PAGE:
What if more of us stepped out of the crowd cheering for the King as He rides in on a donkey (a fickle crowd that incidentally screamed for His death just a few days later) and joined Him in His work to win back the hearts of His people?

What if we stopped patting the preacher on the back for a job well done and actually did what the Word he's sharing says we should do?

Jesus doesn't need us to rabidly abandon all logic to defend Him. He doesn't need us to buy the latest and greatest Jesus junk, or to hold up our foam prayer fingers at all the right times...

He wants us to step onto the field with Him.

Abandon the bleachers.

Monday, November 15, 2010

Check Your Pockets

I noticed this weekend that my favorite jeans (meaning, one of my two pair of decent ones) were worn thin in a fairly 'critical' area. I was not anticipating great things from the Bronco game yesterday, so I was thinking about going and getting some new jeans instead of watching. I know, I know - like you really want to read about me buying pants. I was really tired after a long weekend that came after a long couple weeks, so I decided to sit down and watch a little of the game, see how it started out, gather my mental resolve to keep plodding, then go buy some pants.

This may all sound a little odd, but the truth is I hate buying pants. I can never find pants that fit right... All the relaxed fit, boot cut, loose fit, I-can't-believe-you're-actually-trying-to-squeeze-into-this, straight legged nonsense is irritating. If I can find them short enough, they're about 8 inches too wide in the waist. When I find a pair that fits right in the middle, they either squeeze the crap out of my legs or would require me to wear stilts. It's like jean makers decided anyone with a 31" waist is either a flag pole, a weeble wobble, or an emo kid with a white leather belt. I actually even found some pants yesterday in the kids' section that are TOO BIG.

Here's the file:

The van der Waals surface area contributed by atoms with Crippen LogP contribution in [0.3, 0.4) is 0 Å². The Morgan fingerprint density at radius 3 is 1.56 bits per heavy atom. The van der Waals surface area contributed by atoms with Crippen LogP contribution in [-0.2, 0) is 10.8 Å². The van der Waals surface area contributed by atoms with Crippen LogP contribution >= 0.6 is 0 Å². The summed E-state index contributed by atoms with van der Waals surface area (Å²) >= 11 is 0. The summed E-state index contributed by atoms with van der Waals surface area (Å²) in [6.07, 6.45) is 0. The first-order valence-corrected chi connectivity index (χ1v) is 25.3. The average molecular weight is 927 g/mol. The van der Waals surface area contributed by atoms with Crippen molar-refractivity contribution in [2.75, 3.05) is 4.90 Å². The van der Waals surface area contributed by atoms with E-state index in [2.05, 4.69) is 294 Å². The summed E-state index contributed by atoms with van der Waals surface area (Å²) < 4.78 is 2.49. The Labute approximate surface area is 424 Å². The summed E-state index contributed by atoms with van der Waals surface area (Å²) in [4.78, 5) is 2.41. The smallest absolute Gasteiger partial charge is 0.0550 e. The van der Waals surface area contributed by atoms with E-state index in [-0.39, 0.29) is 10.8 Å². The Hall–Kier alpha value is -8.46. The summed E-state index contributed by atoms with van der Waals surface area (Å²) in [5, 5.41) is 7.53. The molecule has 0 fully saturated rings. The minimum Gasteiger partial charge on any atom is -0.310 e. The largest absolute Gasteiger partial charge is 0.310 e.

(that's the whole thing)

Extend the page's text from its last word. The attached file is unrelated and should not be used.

So I always have to settle. Something between 30"x32" or 32"x30" or some such combination that's not quite right, but close enough. By this time in my life, I'm tired of settling, so the whole thing gets me a little cranky. I briefly considered going on a donuts and McDonald's diet to try to gain about 6 inches in the waist, but decided against it because it would just cause too many residual sock issues. I can't handle any more sock issues.

So anyway... As soon as I sat down to watch a little football, I realized how tired I was and decided to put the whole pants buying thing on hold. I just didn't have the energy for all that mess. Then, something amazing happened. Denver scored a touchdown in the first quarter, stopped the Chiefs, then scored another touchdown. I was so excited I put on my shoes, picked up the keys, and took LuAnn to go buy me some new pants!